3D Body Processing: Why a Retail Coalition Is Interested
The 3D Retail Coalition is collaborating with some major retailers on body-processing technology that could redefine merchandise returns. The group is working closely with IEEE to create standards for the technology.
Online shopping has led to a major overhaul of the retail industry over the past two decades, but the greatest innovations may be yet to come.
Case in point: 3D body-processing technology could make it possible, for example, to try on a new outfit without having it shipped to your home and putting it on, only to realize it doesn’t fit.
That process can get expensive. According to a BBC estimate from last year, 63 percent of online shoppers who bought women’s clothing returned something. And with online shopping growing in popularity, retailers are looking to minimize that cost.
That’s just one way that 3D body-processing technology could be used in the retail sector. Proponents say it could also be used to design better-fitting clothes.
With such potential in mind, the manufacturer-focused online learning community Product Innovation launched a new offshoot group earlier this year called the 3D Retail Coalition (3D.RC). The group plans to bring together companies to create standards for such technologies, with the goal of offering “direction, resources, and networking opportunities to help members unlock and accelerate the potential value of 3D digital transformation” in the apparel industry.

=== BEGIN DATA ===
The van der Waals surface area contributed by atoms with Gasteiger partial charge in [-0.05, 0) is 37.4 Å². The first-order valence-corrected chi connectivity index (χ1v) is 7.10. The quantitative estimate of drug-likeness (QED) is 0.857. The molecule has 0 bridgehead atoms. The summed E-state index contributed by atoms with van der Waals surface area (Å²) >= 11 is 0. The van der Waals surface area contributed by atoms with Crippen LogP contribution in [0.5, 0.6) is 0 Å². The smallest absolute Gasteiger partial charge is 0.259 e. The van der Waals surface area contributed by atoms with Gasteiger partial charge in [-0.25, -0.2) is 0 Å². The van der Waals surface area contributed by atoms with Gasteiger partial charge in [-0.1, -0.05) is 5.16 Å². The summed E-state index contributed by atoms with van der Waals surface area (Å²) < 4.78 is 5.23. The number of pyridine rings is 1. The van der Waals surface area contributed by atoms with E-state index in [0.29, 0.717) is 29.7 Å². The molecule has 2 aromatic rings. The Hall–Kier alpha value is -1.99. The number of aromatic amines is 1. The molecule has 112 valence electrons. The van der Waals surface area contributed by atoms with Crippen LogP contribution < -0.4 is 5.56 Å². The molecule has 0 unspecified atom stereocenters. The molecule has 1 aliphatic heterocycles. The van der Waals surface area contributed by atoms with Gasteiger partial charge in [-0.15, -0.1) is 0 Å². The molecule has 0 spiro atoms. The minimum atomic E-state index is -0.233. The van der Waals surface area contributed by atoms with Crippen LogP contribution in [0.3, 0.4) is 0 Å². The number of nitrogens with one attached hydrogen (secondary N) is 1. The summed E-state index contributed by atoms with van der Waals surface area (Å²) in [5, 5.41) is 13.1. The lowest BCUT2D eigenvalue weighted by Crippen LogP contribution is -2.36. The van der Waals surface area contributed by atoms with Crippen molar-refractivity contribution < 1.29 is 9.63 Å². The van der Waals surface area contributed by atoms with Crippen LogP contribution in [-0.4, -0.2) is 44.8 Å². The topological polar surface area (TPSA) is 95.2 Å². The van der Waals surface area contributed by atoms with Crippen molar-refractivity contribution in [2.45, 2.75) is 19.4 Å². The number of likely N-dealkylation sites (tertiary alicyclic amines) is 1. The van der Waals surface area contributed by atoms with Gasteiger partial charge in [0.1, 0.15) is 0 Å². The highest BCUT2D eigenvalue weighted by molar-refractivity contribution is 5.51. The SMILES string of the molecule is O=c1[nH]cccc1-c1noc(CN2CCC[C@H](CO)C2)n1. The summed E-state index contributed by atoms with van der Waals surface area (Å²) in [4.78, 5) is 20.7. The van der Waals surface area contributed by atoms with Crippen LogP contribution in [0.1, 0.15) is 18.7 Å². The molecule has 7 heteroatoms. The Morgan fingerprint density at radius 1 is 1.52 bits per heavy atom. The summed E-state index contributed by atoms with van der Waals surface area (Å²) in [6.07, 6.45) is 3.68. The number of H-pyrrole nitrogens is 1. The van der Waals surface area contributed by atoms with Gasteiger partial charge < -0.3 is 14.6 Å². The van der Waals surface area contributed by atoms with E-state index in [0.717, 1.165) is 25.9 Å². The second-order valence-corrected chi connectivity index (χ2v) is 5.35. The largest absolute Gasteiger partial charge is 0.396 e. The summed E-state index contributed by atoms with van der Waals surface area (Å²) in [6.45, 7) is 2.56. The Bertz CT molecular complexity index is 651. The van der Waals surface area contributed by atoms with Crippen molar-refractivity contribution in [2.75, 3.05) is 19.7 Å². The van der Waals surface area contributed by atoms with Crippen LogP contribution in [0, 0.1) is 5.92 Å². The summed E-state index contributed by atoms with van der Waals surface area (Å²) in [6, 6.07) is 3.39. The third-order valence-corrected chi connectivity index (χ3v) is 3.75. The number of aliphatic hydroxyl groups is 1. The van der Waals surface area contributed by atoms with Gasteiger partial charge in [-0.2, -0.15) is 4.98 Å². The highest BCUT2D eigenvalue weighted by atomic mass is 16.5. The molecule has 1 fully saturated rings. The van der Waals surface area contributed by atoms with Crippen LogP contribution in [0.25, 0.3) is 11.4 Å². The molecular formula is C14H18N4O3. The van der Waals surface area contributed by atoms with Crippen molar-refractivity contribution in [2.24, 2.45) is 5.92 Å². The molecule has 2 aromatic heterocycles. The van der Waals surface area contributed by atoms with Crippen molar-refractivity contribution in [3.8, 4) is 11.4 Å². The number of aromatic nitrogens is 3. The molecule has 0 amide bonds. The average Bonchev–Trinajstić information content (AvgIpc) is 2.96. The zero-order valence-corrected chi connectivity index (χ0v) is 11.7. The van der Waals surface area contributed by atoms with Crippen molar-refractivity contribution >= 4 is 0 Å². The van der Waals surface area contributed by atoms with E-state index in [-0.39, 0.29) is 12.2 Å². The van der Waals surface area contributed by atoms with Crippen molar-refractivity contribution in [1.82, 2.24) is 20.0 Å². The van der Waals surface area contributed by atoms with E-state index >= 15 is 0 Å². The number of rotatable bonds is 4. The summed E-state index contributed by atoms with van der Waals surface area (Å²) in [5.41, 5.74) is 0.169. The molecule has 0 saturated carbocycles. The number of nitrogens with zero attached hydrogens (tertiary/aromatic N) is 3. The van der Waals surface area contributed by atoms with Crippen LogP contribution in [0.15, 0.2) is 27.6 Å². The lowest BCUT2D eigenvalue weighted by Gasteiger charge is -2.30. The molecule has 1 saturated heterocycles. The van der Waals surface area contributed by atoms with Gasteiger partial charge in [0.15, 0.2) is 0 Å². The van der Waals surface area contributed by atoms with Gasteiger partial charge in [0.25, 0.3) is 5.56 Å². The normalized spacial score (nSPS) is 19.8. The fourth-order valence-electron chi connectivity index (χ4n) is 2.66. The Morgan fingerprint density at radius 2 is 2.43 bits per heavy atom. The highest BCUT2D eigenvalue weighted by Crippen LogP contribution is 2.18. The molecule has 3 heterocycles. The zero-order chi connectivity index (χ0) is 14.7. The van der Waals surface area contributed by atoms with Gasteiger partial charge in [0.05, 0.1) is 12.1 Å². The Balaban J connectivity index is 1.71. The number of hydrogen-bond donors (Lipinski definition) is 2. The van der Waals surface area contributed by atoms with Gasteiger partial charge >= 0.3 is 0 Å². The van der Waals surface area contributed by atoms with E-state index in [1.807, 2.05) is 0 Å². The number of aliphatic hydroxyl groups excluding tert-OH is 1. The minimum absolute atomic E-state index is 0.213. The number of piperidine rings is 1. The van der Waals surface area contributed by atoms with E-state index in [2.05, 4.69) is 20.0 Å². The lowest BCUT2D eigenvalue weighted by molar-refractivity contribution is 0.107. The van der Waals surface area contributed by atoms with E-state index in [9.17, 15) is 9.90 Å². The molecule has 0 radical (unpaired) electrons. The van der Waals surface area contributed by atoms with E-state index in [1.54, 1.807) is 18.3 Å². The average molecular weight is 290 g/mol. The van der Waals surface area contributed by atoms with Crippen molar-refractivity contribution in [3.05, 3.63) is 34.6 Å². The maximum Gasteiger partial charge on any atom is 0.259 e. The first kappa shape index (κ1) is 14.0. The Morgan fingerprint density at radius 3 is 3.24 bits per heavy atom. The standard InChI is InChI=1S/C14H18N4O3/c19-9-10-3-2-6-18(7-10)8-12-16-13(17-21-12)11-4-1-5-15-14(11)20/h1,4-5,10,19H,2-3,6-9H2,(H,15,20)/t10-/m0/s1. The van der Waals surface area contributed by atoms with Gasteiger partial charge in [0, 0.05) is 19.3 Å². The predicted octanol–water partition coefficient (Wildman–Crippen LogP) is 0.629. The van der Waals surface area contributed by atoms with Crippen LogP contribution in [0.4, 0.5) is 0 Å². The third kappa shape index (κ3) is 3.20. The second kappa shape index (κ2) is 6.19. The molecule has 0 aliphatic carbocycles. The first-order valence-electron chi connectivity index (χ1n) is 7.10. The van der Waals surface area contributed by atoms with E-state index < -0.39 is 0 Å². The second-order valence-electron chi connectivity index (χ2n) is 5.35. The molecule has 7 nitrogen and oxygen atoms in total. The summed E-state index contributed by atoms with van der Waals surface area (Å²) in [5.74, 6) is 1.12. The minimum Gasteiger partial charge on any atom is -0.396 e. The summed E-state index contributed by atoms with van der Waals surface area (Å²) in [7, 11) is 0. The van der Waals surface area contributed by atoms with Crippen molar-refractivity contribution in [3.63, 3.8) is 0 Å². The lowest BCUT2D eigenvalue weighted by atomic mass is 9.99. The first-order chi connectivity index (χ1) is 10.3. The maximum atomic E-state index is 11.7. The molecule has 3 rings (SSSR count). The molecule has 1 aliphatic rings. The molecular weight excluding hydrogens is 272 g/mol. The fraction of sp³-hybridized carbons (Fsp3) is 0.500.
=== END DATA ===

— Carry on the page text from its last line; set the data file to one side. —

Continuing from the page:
Earlier this week, the fledgling group—which counts Target and Under Armour as early members—scored a win when the IEEE Standards Association (IEEE-SA) approved a new standard for the technology that would ensure technical consistency wherever the tech is used—in retail or elsewhere.
“Market and technology fragmentation amongst 3D body-processing technology providers is driving a lack of agreement around quality, interoperability, communication, and security,” according to the standards document. “As a result, industries such as retail, health/wellness, sports/athletics, and medical are unable to deliver scalable quality of experiences. This project aims to address these challenges.”
Through its industry connections program, IEEE worked closely with a variety of industry groups on the standard.
“Through our agile-style engagement with the IEEE-SA IC, we’ve been able to successfully garner unique industry insights from partners, such as the 3D Retail Coalition, to help develop market and technology requirements vital toward standardization,” Intel’s Luciano C. Oviedo, the standard’s chair, said in a news release.
IEEE will highlight its work on the issue at the forthcoming 3DBODY.TECH conference, taking place in Lugano, Switzerland, next week.
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